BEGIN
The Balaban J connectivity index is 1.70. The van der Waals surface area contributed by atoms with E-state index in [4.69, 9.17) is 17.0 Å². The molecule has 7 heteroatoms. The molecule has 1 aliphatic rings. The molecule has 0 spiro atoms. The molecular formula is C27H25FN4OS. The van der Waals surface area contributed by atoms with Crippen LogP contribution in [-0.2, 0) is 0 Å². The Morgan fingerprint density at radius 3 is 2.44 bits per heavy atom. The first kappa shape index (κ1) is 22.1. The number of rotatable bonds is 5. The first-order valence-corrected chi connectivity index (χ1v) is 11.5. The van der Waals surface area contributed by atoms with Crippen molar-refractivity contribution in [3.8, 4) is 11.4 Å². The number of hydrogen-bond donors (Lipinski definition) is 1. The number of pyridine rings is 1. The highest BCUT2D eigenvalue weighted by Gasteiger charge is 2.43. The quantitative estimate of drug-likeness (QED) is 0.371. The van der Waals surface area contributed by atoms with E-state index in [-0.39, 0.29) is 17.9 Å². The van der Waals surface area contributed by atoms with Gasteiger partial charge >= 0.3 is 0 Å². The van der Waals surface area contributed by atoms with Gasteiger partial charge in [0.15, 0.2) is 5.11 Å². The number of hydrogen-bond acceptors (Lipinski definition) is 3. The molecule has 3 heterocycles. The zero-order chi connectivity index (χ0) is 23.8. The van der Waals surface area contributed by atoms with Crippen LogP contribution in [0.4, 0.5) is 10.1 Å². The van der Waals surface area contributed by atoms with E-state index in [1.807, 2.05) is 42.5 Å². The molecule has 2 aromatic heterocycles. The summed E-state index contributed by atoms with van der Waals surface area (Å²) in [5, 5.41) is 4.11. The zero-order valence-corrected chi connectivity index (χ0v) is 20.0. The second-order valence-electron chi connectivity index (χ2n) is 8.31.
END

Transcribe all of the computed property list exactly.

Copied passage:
The Balaban J connectivity index is 1.70. The van der Waals surface area contributed by atoms with E-state index in [4.69, 9.17) is 17.0 Å². The molecule has 7 heteroatoms. The molecule has 1 aliphatic rings. The molecule has 0 spiro atoms. The molecular formula is C27H25FN4OS. The van der Waals surface area contributed by atoms with Crippen LogP contribution in [-0.2, 0) is 0 Å². The Morgan fingerprint density at radius 3 is 2.44 bits per heavy atom. The first kappa shape index (κ1) is 22.1. The number of rotatable bonds is 5. The first-order valence-corrected chi connectivity index (χ1v) is 11.5. The van der Waals surface area contributed by atoms with Crippen molar-refractivity contribution in [3.8, 4) is 11.4 Å². The number of hydrogen-bond donors (Lipinski definition) is 1. The number of pyridine rings is 1. The highest BCUT2D eigenvalue weighted by Gasteiger charge is 2.43. The quantitative estimate of drug-likeness (QED) is 0.371. The van der Waals surface area contributed by atoms with E-state index in [-0.39, 0.29) is 17.9 Å². The van der Waals surface area contributed by atoms with Gasteiger partial charge >= 0.3 is 0 Å². The van der Waals surface area contributed by atoms with Gasteiger partial charge in [0.15, 0.2) is 5.11 Å². The number of hydrogen-bond acceptors (Lipinski definition) is 3. The molecule has 3 heterocycles. The zero-order chi connectivity index (χ0) is 23.8. The van der Waals surface area contributed by atoms with Crippen LogP contribution in [0.4, 0.5) is 10.1 Å². The van der Waals surface area contributed by atoms with E-state index in [1.807, 2.05) is 42.5 Å². The molecule has 2 aromatic heterocycles. The summed E-state index contributed by atoms with van der Waals surface area (Å²) in [5, 5.41) is 4.11. The zero-order valence-corrected chi connectivity index (χ0v) is 20.0. The second-order valence-electron chi connectivity index (χ2n) is 8.31.